Cycle traffic is detected by overhead microwave detection which places a demand in the signal controller, or cyclists can use a push button unit. The green signal for cyclists occurs at the same time as the green signal for Bristol Road northbound traffic from the south.

A combination of responsive traffic signal control using MOVA (Microprocessor Optimized Vehicle Activation) and lane widening has allowed shortened green times for A4174 movements, in turn allowing a greater allocation of time to cycles and pedestrians on all arms of the junction.

Protected cycle lanes: Salford, Greater Manchester
Salford City Council, in partnership with Transport for Greater Manchester, created protected cycle lanes in two trial sites, using pre-cast dividing features (Armadillos). The protected lanes, also known as light segregation, deter vehicles from entering a mandatory cycle lane.

Both trial sites were along a key cycling corridor connecting Salford to central Manchester and are part of National Cycle Network route 55. Prior to the scheme there were advisory cycle lanes along the road.

One of the trial sites, Middlewood Street, is on a section of road on a bend with a downhill gradient, the other, Liverpool Street, is an approach to an advanced stop line.

Public space improvements: Walthamstow Village
London Borough of Waltham Forest trialled an integrated set of measures to reallocate road space to public space. The measures took included: roads closed except to buses and cycles (eight filter locations), all parking suspended, roads changed to two-way working, a road changed to one-way working and additional cycle parking. Raised road crossings, a pedestrian crossing and junction improvements were also implemented as part of the permanent scheme.

The work dramatically reduced the amount of non-local traffic by restricting access to motor traffic at various locations. This meant the council was able to reallocate road space to public space without affecting business servicing, properties and local private journeys. Non-local through traffic was redirected onto the main road network. Waltham Forest monitored the impact of this on traffic flow at major junctions as part of the pilot process.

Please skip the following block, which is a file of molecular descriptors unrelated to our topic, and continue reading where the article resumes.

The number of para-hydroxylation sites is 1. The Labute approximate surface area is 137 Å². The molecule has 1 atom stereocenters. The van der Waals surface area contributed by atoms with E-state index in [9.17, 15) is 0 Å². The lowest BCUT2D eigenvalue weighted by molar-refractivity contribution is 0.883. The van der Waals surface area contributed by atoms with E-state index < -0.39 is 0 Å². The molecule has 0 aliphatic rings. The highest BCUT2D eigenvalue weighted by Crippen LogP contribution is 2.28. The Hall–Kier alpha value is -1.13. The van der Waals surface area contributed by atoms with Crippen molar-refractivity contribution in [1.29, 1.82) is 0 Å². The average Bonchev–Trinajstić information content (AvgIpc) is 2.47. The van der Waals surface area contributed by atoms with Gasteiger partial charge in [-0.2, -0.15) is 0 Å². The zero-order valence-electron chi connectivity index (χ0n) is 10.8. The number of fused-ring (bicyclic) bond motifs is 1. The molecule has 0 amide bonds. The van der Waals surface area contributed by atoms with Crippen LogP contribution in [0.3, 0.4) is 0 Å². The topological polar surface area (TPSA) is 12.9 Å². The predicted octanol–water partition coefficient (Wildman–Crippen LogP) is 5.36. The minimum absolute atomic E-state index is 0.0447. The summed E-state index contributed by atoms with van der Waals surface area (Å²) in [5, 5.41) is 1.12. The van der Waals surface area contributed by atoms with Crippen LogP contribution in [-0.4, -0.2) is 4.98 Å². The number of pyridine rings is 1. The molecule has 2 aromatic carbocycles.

Speed management measures: Station Road, Beaconsfield
Improvements to two roundabouts and a number of side roads slowed down traffic and created a better environment for cyclists and pedestrians through a busy area of Beaconsfield town centre.

Measures to reduce traffic speeds included: installation of raised zebra crossings, informal raised crossings, kerb build-outs and tightening of corners to reduce entry speeds into side roads.

The scheme also included a central median strip installed along the length of Station Road, creating an informal crossing island for pedestrians and a right turn pocket for cyclists.

Wide cycle lanes on main radial route: Hills Road, Cambridge
Cambridge City Council redesigned a dual carriageway bridge as two cycle lanes and three traffic lanes. The £500,000 scheme was opened in 2011 and improves cyclist safety on this busy route into Cambridge.

On the approaches to the bridge the council created 2.1 metre wide, machine-laid red tarmac cycle lanes next to the kerb. At the summit of the bridge the lanes switch to put cyclists in a central position between straight-on and left-turning traffic. This assists the dominant movement of cyclists at the signalled junctions at each end of the scheme, where 80% of cycle traffic goes straight on.

The traffic capacity of these junctions was maintained by providing one uphill traffic lane in each direction on the bridge, widened to two downhill traffic lanes on the approaches to the signals.

Wide crossing for cyclists and pedestrians: Granby Street Gateway, Leicester
Leicester City Council replaced a subway beneath the junction of Granby Street and Waterloo Way with a new surface level wide-crossing for cyclists and pedestrians. The scheme also narrowed the ring road carriageways from eight to four lanes to include cycle lanes, and narrowed Granby Street to provide contraflow cycling and traffic calming.

The Government has also published its research into ways of increasing levels of cycling across the country and the economic case for cycling.


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    As a previous resident of Brighton & Hove I am somewhat amused by some of the weird cycle infrastructure in this cycling city. If you intend to tell the frustrated car drivers that this scheme is “good practice”, be advised to stand well back in anticipation of their likely reaction.

    Pat, Wales